Dr. Niamtu’s Weblog

….on cosmetic facial surgery

Injectable Fillers in a Busy Cosmetic Facial Surgery Office

collage3 January is always an interesting time of the year as we review and reflect on our procedure numbers from the previous 12 months.  I was both amazed and intrigued to have injected 1,761 syringes of filler in the past 12 months.  I knew I was in the top 10% of injectors nationally, but did not ever really count the volume in the past as we mostly tracked surgical procedures.  What is also notable is that I personally do all filler and neurotoxin injections in my office.  Some practices have multiple physician injectors or non-surgical staff such as nurses and nurse practitioners that may inject.  In our office it is just me, so 1,761 syringes of filler means I was really busy.

In further reflecting about the popularity of injectable fillers, so much has changed in 15 years.  For those of us that were using fillers in the 1990’s, the choices were pretty slim.  Basically we had Zyderm and Zyplast which was collagen from cow tissue.  One big draw back was that some patients could have severe allergic problems and when mad cow disease surfaced, it upped the scare factor for animal collagen.  Allergy was rare, but allergy testing was a hassle because the patient had to come in a month before injection to have a test dose to determine allergic response.   Hard to imagine now in this day of “walk in/get injected” treatment.  The other and biggest problem of collagen filler was that it simply did not last.  It did OK for fine lines and wrinkles but sometimes only lasted a matter of weeks.  It was also pretty “creamy” in texture and did not do much for lifting or plumping.

Fast forward 10 years and NASHA fillers were introduced.  This stands for Non Animal Stabilized Hyaluronic Acid.  Hyaluronic acid is a naturally occurring carbohydrate that is found in many body tissues.  It has the consistency of hair gel and can be produced in thin and thick formulations.  The thinner (more watery) formulation (Restylane, Juvederm Ultra, Belotero) are used more for fine lines and wrinkles or outlining lips.  The thicker formulations (Perlane, Juvederm Ultra Plus, Voluma) are well suited for more robust applications like lifting or volume restorations, such as filling cheeks and smile lines.  If you desire more trivia, this viscosity or adhesivity is referred to as “G Prime”.

These hyaluronic acid fillers have been game changers because there are no allergy problems, and the results last for up to a year.  Another huge advantage of the hyaluronic acid fillers is the fact that they can be reversed overnight.  Although most patients want their filler to hang around, there are times where they may not like the result.  Injecting hyaluronidase (an enzyme that dissolves the filler) can reverse the result in a matter of hours.  That can be a great insurance policy.  Although we have semi-permanent and permanent fillers, they cannot be reversed and permanent filler can turn into a permanent complication.  I personally inject Radiesse and fat which are semi-permanent filler and silicone oil which is permanent filler.  Where and how we use these types of fillers is different from every day filler applications.  95% of patients are best suited for hyaluronic acid fillers.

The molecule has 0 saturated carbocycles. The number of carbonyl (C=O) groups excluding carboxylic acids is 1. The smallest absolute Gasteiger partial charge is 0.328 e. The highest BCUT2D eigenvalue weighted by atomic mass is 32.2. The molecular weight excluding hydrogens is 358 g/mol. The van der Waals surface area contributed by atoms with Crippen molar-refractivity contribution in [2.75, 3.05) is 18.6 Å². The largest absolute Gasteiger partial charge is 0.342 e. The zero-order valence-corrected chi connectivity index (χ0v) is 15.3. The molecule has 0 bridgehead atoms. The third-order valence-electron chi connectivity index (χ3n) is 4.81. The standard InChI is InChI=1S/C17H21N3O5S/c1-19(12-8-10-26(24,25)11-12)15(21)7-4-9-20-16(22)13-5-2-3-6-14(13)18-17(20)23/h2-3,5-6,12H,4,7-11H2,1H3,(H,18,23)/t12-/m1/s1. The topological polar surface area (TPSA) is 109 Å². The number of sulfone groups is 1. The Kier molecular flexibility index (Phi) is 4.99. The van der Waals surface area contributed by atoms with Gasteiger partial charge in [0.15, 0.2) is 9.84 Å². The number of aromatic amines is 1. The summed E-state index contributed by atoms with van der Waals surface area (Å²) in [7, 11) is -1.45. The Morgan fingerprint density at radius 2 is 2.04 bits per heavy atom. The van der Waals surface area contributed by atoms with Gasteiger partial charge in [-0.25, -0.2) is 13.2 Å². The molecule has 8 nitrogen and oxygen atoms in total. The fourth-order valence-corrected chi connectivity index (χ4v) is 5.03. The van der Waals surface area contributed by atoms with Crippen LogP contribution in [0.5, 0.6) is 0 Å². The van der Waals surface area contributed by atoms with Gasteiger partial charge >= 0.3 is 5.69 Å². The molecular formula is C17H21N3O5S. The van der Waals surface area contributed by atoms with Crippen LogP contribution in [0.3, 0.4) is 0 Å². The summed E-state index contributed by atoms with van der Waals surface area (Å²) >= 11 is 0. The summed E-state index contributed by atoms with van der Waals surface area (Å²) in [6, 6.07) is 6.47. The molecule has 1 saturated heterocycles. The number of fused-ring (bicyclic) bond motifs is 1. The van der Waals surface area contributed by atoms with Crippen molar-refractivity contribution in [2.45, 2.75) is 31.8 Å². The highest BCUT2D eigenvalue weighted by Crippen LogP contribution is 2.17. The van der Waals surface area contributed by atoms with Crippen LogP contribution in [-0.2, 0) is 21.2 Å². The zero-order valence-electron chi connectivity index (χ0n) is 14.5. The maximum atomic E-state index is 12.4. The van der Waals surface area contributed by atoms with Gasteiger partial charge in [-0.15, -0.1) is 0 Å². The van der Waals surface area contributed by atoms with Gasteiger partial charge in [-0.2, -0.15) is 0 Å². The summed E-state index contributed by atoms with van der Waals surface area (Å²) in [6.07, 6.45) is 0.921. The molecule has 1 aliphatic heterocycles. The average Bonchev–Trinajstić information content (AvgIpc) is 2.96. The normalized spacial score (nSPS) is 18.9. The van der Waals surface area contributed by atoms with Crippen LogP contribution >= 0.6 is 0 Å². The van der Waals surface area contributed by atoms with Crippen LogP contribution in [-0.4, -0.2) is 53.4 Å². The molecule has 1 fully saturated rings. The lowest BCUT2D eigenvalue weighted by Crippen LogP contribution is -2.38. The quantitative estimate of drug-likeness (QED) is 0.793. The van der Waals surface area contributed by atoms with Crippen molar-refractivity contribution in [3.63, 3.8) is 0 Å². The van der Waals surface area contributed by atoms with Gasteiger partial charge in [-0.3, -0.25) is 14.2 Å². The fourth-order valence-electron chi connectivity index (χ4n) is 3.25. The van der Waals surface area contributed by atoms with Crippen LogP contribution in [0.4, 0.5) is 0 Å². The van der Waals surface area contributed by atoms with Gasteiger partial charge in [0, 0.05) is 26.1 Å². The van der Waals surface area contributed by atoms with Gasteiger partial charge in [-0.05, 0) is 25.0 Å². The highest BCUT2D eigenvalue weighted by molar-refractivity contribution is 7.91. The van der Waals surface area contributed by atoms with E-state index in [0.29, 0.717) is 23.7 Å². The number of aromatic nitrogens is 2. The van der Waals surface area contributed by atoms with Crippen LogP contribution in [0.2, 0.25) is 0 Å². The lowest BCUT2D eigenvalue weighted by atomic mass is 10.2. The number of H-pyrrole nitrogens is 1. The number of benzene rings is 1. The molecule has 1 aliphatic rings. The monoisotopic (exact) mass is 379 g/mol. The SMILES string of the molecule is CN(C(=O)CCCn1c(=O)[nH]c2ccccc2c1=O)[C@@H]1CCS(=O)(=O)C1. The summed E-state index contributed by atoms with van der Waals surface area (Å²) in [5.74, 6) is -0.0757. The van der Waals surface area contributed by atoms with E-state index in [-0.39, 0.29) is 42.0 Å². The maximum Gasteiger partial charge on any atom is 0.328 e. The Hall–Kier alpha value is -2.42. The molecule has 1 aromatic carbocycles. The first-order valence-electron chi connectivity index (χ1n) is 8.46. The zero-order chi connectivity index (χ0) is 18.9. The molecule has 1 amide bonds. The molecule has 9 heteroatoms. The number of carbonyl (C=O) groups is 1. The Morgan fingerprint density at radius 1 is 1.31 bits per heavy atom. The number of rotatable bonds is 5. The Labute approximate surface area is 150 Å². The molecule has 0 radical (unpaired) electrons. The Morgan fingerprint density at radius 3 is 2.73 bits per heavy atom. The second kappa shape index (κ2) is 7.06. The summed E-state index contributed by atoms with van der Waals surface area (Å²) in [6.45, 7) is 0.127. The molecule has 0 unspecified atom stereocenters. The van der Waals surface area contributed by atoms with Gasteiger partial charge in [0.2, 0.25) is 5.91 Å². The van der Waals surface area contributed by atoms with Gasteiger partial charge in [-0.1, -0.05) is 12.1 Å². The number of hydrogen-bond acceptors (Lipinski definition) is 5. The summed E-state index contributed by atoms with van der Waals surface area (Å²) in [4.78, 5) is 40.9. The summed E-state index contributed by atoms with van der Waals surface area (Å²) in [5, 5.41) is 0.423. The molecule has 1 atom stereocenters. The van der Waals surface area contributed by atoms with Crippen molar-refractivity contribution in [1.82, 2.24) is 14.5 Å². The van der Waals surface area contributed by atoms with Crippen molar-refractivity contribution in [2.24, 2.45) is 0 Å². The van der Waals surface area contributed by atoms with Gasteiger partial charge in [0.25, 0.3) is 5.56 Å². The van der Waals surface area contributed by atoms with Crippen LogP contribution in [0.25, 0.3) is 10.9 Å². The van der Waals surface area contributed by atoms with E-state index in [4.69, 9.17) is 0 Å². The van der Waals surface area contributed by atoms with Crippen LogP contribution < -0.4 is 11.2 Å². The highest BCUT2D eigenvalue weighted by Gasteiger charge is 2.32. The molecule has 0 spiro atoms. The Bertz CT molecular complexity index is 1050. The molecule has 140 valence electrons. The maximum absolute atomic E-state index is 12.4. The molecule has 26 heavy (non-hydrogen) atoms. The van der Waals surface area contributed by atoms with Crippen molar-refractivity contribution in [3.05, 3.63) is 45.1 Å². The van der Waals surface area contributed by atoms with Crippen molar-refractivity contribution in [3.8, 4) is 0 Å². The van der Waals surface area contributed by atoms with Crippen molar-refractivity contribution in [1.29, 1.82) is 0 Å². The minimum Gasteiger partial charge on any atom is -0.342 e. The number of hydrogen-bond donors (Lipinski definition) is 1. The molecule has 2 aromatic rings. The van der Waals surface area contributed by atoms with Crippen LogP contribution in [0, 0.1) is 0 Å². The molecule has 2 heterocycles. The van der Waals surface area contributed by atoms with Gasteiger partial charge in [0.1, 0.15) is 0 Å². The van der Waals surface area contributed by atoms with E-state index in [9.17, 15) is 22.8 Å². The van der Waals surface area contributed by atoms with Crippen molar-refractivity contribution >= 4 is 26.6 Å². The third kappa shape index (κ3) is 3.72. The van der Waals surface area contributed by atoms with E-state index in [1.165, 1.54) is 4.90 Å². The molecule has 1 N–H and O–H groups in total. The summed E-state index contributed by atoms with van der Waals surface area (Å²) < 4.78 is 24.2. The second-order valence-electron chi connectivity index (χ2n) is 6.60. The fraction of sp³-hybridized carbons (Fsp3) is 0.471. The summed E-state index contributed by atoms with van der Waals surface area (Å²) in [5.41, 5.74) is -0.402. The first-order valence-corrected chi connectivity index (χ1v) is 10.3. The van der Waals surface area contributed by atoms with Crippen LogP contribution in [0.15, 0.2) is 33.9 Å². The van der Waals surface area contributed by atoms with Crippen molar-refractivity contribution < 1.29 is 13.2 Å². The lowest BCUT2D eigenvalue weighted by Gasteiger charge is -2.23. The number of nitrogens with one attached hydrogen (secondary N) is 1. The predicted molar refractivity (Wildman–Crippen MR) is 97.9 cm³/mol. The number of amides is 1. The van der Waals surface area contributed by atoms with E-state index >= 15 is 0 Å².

Finally, the other reflection about fillers is how our usage has changed over the past 15 years.  I can promise you that no one ever walked into my office in the mid 1990’s and asked for cheek, teartrough, or brow filler.  In one respect, we did not think about it and in the other respect, it would not have worked well with the available products at that time.  Today, we use fillers in the upper face for forehead lines, eyebrow lift, and crow’s feet wrinkles.  We use them in the midface for teartrough, cheek, smile line and nose treatment, we use them in the lower face for lip, chin, jowl, mandibular angle and jawline augmentation.  The versatility of modern fillers has been both exponential and amazing and is truly an enjoyable part of my practice.  I routinely publish on filler use and technique and teach courses major filler companies to train other doctors.  I love performing surgery, but I also enjoy the artistry and sculpting that involves injectable fillers.  This is one of the reasons my job is so much fun.

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January 27, 2013 - Posted by | Lip and Wrinkle Fillers, Lip Augmentation, Minimally Invasive Cosmetic Facial Surgery, Removing Excess Lip & Wrinkle Filler | , , , , ,

3 Comments »

  1. I would be really interested in knowing the breakdown within the”injectables” as to where the trend shifted over 2013. Also the increase in treatment areas, or the diversity of such. For instance, are you seeing more single problems being addressed with injectables, or multiple treatment sites for a patient in one sitting? I ask this because I have watched your videos on facelifts (3 part) and it scares me to death since I have dark skin and develop keloids; scarring has always been an issue. You are very informative and I love I can see these videos on your site. I wonder if people are turning to the less invasive procedures (and less expensive ones) given the ease and choice of treatments.

    Comment by Liz | December 28, 2013 | Reply

    • Thanks,

      Injectables have become more popular and yes, more areas are being treataed and multiple areas are more common. Although non invasive procedures are popular, they cannot and will not be able to tighten excess skin as do facelifts. I have performed facial surgery and lifts on many dark skinned patients and have not encountered major problems with scars.

      Dr. Joe 🙂

      Comment by Dr. Joe Niamtu | December 30, 2013 | Reply

  2. Thank you!

    Comment by Liz | December 31, 2013 | Reply


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